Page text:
The evidence at trial shows that on August 31, 1989, sometime after 2:00 a.m., two men entered the basement of a crackhouse at 3053 Brighton Fifth Street in Brooklyn and demanded money and drugs from a drug dealer named Elvirn Surria. (Trial Tr. (Dkt. 59-2) at 247-50.) One of the men shot Surria twice with a double-barreled shotgun. (Id. at 250-54.) The weapon was not recovered (id. at 427), but Surria was later determined to have died from a single shotgun wound to the abdomen (Trial Tr. (Dkt. (59-1) at 161-62). William Lopez was charged for this shooting in New York Supreme Court, Kings County. (Goodman Aff. (Dkt. 59) ¶5.) Following a jury trial before Justice Carolyn Demarest, he was convicted of second-degree murder, second-degree criminal possession of a weapon, and third-degree criminal possession of a weapon. (Trial Tr. (Dkt. 59-3) at 722-23.) He was sentenced to concurrent terms of imprisonment totaling twenty-five years to life. (Sentencing Tr. (Dkt. 59-3) at 21.)

Two eyewitnesses testified at trial. The court will discuss each of their testimony in turn.

1. Testimony of Daisy Guadalupe Flores Lopez

Daisy Guadalupe Flores Lopez was an immigrant from El Salvador. (See Trial Tr. (Dkt. 59-2) at 229.) On August 31, 1989, she was working at the crackhouse for Surria, whom she knew as "Moreno"; her job was to open the door to the crackhouse and hand people drugs. (Id.

 

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at 229-30, 232, 247-54.) She "[n]ever" used drugs herself but accepted the job from Surria because she had been unable to secure other employment. (Id. at 254-55.)

Drug deals at the crackhouse took place at a side door entrance into the building. (Id. at 235.) The side door was the only point of entrance and exit into the basement, which was down the stairs past the side door after entry. (Id. at 232-37, 334.) There were five rooms in the basement. (Id. at 331-32.)

At around 2:00 a.m. on the morning of the shooting, Flores went down with Surria to one of the rooms in the basement of the crackhouse, and the two talked for awhile and listened to music. (Id. at 247-48.) At one point Flores went upstairs to the side door entrance and sold drugs to a girl. (Id.) She then went back downstairs to the basement. (Id.)

"Seconds later," someone knocked on the side door. (Id.) Surria went upstairs to the side door and Flores stayed downstairs. (Id. at 248-49.) Two armed men, one carrying a double-barreled shotgun, pushed Surria downstairs into the basement room occupied by Flores. (Id. at 249-50.) The two men demanded money and drugs from Surria and began searching the room. (Id. at 249.) Surria got angry and tried to grab their weapons. (Id. at 255-56.)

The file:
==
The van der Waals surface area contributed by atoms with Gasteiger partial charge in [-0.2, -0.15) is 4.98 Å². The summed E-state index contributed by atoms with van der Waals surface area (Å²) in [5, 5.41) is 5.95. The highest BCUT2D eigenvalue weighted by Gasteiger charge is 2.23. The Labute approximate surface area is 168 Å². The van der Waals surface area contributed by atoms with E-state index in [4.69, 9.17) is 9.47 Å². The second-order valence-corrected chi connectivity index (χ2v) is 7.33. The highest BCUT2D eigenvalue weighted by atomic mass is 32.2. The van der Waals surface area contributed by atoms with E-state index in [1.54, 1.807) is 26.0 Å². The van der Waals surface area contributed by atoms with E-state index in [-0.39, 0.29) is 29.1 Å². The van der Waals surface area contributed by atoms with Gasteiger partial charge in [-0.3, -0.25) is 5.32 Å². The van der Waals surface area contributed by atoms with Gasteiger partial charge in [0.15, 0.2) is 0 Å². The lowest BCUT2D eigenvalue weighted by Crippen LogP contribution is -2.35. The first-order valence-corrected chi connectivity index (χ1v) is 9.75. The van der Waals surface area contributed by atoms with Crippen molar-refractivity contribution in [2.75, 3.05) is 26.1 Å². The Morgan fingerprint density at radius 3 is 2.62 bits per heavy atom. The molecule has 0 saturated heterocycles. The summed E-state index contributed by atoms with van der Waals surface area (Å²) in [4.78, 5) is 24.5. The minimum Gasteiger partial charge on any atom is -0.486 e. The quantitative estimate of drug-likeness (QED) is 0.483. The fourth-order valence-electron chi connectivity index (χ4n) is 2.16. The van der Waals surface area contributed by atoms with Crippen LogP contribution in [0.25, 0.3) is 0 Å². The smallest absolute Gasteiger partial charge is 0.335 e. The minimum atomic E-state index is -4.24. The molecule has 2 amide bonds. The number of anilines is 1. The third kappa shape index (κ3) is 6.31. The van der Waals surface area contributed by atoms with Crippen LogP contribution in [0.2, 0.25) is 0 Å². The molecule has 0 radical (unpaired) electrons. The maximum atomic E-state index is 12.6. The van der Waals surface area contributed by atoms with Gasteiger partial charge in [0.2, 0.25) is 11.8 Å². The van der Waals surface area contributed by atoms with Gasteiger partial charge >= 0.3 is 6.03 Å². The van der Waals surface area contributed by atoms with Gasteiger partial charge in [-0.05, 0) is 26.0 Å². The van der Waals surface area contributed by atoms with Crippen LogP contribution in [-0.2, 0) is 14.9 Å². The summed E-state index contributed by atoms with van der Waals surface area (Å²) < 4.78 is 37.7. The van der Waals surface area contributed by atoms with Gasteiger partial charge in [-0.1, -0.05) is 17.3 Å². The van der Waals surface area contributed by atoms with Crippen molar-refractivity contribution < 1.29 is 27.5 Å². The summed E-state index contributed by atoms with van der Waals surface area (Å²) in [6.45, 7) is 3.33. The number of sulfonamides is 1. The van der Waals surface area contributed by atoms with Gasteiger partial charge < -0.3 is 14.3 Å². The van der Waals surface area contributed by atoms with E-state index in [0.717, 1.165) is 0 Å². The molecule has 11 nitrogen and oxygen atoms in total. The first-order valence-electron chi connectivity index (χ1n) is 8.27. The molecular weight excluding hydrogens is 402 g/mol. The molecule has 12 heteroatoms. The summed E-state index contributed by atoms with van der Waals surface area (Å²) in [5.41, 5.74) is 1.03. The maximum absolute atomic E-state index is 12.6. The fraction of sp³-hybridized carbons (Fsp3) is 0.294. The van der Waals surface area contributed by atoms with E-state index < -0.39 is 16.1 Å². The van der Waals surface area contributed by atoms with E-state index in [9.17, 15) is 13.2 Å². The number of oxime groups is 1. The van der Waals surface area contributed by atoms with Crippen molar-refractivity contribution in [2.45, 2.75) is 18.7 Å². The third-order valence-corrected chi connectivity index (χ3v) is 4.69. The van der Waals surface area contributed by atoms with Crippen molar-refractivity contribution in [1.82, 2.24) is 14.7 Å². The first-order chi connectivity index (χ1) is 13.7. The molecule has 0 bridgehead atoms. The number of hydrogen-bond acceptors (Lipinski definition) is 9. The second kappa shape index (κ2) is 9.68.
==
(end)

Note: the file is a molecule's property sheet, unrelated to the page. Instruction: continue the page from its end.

The man with the shotgun then shot Surria twice and Surria fell to the floor. (Id. at 249, 251.) He pointed the gun at Flores, but, after Flores pleaded for her life, he did not shoot her. (Id. at 250.) The two men searched the basement and Surria's pockets and took money and some pills. (Id. at 251-54.) After the men left, Flores stayed in the basement for a few minutes and then called an ambulance. (Id. at 251.)

Flores offered a description of the shooter at trial. To fully understand this description, it is important to note the events at a hearing Justice Demarest conducted in the absence of the jury prior to Flores's testimony.

 

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During that hearing, both Lopez's counsel — William Lupo — and Assistant District Attorney Tess Allen ("A.D.A. Allen") asked Flores to look around the courtroom to see if she recognized someone. (Id. at 216-17, 223.) Although Lopez was in the room, Flores stated multiple times — and in response to both attorneys' questions — that she did not recognize anyone and that she did not see the shooter. (Id. at 217, 223.) After A.D.A. Allen persisted in seeking permission from Justice Demarest to attempt to elicit an identification from Flores during trial (see id. at 223-26), Justice Demarest ordered A.D.A. Allen to instruct Flores that she was not to offer any identification of a person in the courtroom (id. at 226). Justice Demarest stated: "This ruling is the identification by this witness, she has clearly testified unequivocally, and I see her looking around and saw her look at the defendant, I don't think there's any question that she cannot recognize him. The identification is suppressed in any way, shape or form." (Id. at 225.)